Published on 2012/06/08

Bringing Online Learning into the Mainstream

Online learning has entered the commonsense of higher education over the past few years, moving away from domination by institutions such as the University of Phoenix and being excitedly adopted by major names in higher education such as Harvard, Stanford and MIT.

PolicyMic’s Sehreen Noor Ali sees great value in the potential online learning as a concept, and MOOCs (Massive Open Online Courses) specifically could have on higher education—both in terms of quality and accessibility. She argues that major institutions have been turned on to MOOCs because of the service they provide and—probably more importantly—in order to remain on the perceived cutting edge of higher education.

She suggests that in order to become an important mainstay in the higher education field, MOOCs must develop a value proposition to keep themselves relevant, and she presents a few ideas on how to go about it.

First, she suggests that employers must recognize the value of alternate accreditations, like badges being awarded by MITx. In order for this to happen, Ali says MOOCs must prove to policy-makers and educators that their students are adequately equipped with the necessary knowledge.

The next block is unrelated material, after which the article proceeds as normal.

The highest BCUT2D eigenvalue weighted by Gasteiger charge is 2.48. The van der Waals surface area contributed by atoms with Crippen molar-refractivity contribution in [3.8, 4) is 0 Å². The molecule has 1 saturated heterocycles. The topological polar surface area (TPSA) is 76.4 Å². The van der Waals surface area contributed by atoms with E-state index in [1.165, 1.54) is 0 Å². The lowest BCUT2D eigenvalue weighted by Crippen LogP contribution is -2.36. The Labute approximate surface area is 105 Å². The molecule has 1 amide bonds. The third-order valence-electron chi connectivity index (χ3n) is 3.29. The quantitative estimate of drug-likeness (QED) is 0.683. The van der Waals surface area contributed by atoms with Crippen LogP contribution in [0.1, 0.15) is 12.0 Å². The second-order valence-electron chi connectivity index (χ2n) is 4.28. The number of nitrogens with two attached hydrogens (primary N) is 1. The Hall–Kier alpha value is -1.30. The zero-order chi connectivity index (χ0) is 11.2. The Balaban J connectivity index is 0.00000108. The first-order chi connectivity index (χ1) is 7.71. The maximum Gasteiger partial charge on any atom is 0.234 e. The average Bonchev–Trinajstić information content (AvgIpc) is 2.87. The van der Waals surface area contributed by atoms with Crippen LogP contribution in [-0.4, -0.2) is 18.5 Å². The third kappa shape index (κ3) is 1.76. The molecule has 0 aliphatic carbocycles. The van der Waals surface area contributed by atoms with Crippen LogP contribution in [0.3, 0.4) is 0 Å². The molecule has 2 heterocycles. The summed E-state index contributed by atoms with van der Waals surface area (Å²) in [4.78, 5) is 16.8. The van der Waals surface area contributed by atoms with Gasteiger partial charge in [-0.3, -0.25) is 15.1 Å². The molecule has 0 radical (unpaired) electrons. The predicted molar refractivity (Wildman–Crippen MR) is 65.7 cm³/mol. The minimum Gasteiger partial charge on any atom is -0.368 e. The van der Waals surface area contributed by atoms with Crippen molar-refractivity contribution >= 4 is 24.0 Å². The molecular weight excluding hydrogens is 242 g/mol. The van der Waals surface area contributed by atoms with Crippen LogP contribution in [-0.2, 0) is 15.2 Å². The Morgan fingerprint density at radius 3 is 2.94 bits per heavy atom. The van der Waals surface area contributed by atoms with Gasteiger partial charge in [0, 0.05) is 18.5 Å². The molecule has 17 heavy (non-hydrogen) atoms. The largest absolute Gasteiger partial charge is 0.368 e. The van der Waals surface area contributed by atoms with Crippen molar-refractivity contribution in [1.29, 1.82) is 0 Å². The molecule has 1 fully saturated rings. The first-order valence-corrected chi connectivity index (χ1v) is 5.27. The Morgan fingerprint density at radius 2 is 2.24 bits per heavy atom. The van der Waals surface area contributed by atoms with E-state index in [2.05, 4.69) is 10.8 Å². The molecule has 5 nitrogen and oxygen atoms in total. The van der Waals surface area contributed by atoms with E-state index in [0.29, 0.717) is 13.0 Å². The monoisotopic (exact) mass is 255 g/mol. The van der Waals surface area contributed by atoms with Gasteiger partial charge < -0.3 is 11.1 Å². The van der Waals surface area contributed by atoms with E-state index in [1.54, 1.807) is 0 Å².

Second, she suggests streamlining education to employment, a suggestion similar to her first. In this sense, she says MOOCs must demonstrate that their graduates—as it were—have market-ready skills. In this sense, MOOCs can create programs where students learn in the evening and work during the day, creating a more flexible education alternative and culturing graduates toward lifelong learning.

Third, she suggests MOOCs continue to drive the personalized, customized learning experience that made online learning so appealing in the first place. In this way, MOOCs would truly separate themselves from the offerings provided by traditional universities and would certainly increase their value proposition for prospective students or corporations looking for tailored training.

Fourth, she suggests the global presence of MOOCs would present an attractive alternative to attending premier universities for students who cannot afford tuition or, internationally speaking, for students who cannot get a visa to make the move. This international collaboration would also enrich the learning experience of everyone involved.

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